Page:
by Sen. Conrad Burns (R-MT).
Hearing of Senate Communications Subcommittee.
Re: Online privacy and S 809.
Date: July 27, 1999.
Source: Office of Sen. Burns. This document was created by Tech Law Journal by scanning a fax copy, and converting to HTML.
OPENING STATEMENT OF CHAIRMAN CONRAD BURNS
HEARING ON INTERNET PRIVACY
COMMUNICATIONS SUBCOMMITTEE OF THE
COMMERCE, SCIENCE AND TRANSPORTATION
Today's hearing concerns a topic of critical importance in today's increasingly digital world: the protection of online privacy.
The recent growth of the Internet has been nothing short of breathtaking. The number of Internet users in the U.S. is now approaching 100 million. The number of online consumers is now over 30 million. Clearly, the Internet has become a staple of everyday life.
The tremendous reach of the Internet does pose challenges as well as opportunities, however. Just as the revolution in communications technology has allowed individuals to gain access to nearly limitless information, unfortunately digital technologies can also be used by bad actors to collect nearly limitless information on individuals without their knowledge.
I would like to thank my good friend and colleague Sen. Wyden for his vision and hard work in working with me on the "Online Privacy Protection Act of 1999," which would ensure a safety net of privacy for online consumers. I have worked closely with Sen. Wyden in a bipartisan manner on numerous high-tech issues. I know that Sen. Wyden shares my hesitation to engage in any sort of regulation of the Internet. I have stated on many occasions that nothing happens until a sale is made and the intent of the bill is to foster, not impede, the tremendous growth in electronic commerce. This bill was the product of many discussions with both industry and privacy groups and represents a balanced, measured approach to the issue.
We are very fortunate to have the entire Federal Trade Commission here today. I would especially like to thank Chairman Pitofsky for altering his very demanding schedule to appear today.
I have worked very closely with Chairman Pitofsky on matters of Internet privacy in the past. Last year, the "Children's Online Privacy Protection Act," which I supported, drew heavily from the recommendations and findings of the FTC's June 1998 report on Internet privacy. The 1998 report found that 89% of children's websites collected personal information, while only 10% of the sites provided for some form of parental control over the collection and use of the information.
Thanks to the recommendations of the FTC and the work of Sen. McCain, Sen. Bryan and other members of the Commerce Committee, the "Children's Online Privacy Protection Act," which required the FTC to come up with rules that would provide notice of websites' personal information collection, passed into law in the 105th Congress.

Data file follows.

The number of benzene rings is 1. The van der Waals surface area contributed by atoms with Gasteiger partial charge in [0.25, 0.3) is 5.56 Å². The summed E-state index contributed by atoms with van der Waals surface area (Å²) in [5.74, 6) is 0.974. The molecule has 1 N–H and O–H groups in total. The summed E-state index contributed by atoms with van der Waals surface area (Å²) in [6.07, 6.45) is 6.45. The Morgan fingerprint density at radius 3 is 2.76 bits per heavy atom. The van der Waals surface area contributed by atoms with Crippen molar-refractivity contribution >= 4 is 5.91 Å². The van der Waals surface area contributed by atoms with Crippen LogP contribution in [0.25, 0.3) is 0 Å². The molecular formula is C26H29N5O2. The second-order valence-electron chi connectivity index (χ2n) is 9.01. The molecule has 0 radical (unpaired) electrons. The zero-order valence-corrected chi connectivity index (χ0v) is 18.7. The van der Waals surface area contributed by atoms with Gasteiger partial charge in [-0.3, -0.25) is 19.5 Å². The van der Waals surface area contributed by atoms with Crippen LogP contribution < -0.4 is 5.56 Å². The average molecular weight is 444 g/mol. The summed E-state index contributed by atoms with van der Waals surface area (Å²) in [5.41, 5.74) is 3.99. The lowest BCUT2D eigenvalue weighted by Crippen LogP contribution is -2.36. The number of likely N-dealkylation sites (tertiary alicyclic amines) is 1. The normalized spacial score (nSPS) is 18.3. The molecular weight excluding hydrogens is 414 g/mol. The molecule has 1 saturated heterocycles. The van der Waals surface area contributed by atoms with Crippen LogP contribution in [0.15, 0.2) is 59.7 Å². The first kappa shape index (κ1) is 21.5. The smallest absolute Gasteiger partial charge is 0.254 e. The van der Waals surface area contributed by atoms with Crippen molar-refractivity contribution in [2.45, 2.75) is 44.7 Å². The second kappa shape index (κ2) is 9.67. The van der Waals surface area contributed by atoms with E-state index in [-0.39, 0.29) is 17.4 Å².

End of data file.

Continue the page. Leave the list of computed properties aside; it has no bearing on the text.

Given this background, I have to say I was very puzzled by the FTC's recent report to Congress on internet privacy.
The report acknowledged that fewer than 10 percent of websites meet basic privacy protections, but called for no federal legislation to address this critical situation.
The report pointed to a recent Georgetown study that showed that nearly two-thirds of websites now post privacy policies as proof of industry progress and a reason for legislative inaction. I applaud the increase in posting privacy policies, but what about the other third of websites that fail to inform consumers? Also, I have examined several of these policies and many of them seem to have the purpose of exempting websites from liability rather than informing consumers of their rights. The fact that many of these policies require a law degree to decipher, not to mention a magnifying glass given that they are in microscopic type, doesn't lead me to the conclusion that no federal action is necessary to protect online privacy.
I find the dissenting opinion of Commissioner Anthony in the report very compelling. She rightly states that legislation is necessary to at least ensure a minimum of consumer privacy protection in the digital era. In her opinion, she expresses concern "that the absence of effective privacy protections will undermine consumer confidence and hinder the advancement of electronic commerce and trade." I couldn't agree more. In fact, several recent studies reveal that the single greatest reason consumers don't buy goods online is because of concerns about privacy. Unfortunately, these fears have been proven to be well-based.
As the communications revolution alters every aspect of our personal and economic lives, now is no time for delay and inaction. I will continue to move forward with this critical bill to make sure that consumers can feel confident in the safety of their personal information in the digital age. I will work with Sen. Wyden and my colleagues on the Committee to ensure that this bill moves to markup and passage by the full Senate as quickly as possible.
I look forward to the testimony of the witnesses. Thank you.